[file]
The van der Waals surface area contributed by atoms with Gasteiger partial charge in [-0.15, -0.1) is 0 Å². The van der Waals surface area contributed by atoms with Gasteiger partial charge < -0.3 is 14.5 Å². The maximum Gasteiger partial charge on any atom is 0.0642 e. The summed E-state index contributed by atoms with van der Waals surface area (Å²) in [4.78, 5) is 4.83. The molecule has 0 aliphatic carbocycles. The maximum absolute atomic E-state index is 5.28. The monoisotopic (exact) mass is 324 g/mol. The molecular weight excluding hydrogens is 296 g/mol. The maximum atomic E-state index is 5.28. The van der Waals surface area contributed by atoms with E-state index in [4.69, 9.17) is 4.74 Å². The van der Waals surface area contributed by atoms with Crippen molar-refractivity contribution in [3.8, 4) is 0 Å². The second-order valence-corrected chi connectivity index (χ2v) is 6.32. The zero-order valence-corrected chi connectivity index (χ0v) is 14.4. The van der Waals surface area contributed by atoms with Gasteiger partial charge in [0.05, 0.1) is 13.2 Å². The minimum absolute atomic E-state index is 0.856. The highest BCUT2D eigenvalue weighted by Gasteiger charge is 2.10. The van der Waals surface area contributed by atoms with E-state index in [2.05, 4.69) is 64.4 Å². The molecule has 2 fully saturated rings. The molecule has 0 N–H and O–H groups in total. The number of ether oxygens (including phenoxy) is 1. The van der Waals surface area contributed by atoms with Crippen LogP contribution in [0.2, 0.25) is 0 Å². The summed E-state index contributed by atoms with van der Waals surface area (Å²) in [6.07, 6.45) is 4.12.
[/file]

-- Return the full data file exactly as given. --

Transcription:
The van der Waals surface area contributed by atoms with Gasteiger partial charge in [-0.15, -0.1) is 0 Å². The van der Waals surface area contributed by atoms with Gasteiger partial charge < -0.3 is 14.5 Å². The maximum Gasteiger partial charge on any atom is 0.0642 e. The summed E-state index contributed by atoms with van der Waals surface area (Å²) in [4.78, 5) is 4.83. The molecule has 0 aliphatic carbocycles. The maximum absolute atomic E-state index is 5.28. The monoisotopic (exact) mass is 324 g/mol. The molecular weight excluding hydrogens is 296 g/mol. The maximum atomic E-state index is 5.28. The van der Waals surface area contributed by atoms with E-state index in [4.69, 9.17) is 4.74 Å². The van der Waals surface area contributed by atoms with Crippen molar-refractivity contribution in [3.8, 4) is 0 Å². The second-order valence-corrected chi connectivity index (χ2v) is 6.32. The zero-order valence-corrected chi connectivity index (χ0v) is 14.4. The van der Waals surface area contributed by atoms with Gasteiger partial charge in [0.05, 0.1) is 13.2 Å². The minimum absolute atomic E-state index is 0.856. The highest BCUT2D eigenvalue weighted by Gasteiger charge is 2.10. The van der Waals surface area contributed by atoms with E-state index in [2.05, 4.69) is 64.4 Å². The molecule has 2 fully saturated rings. The molecule has 0 N–H and O–H groups in total. The number of ether oxygens (including phenoxy) is 1. The van der Waals surface area contributed by atoms with Crippen LogP contribution in [0.2, 0.25) is 0 Å². The summed E-state index contributed by atoms with van der Waals surface area (Å²) in [6.07, 6.45) is 4.12.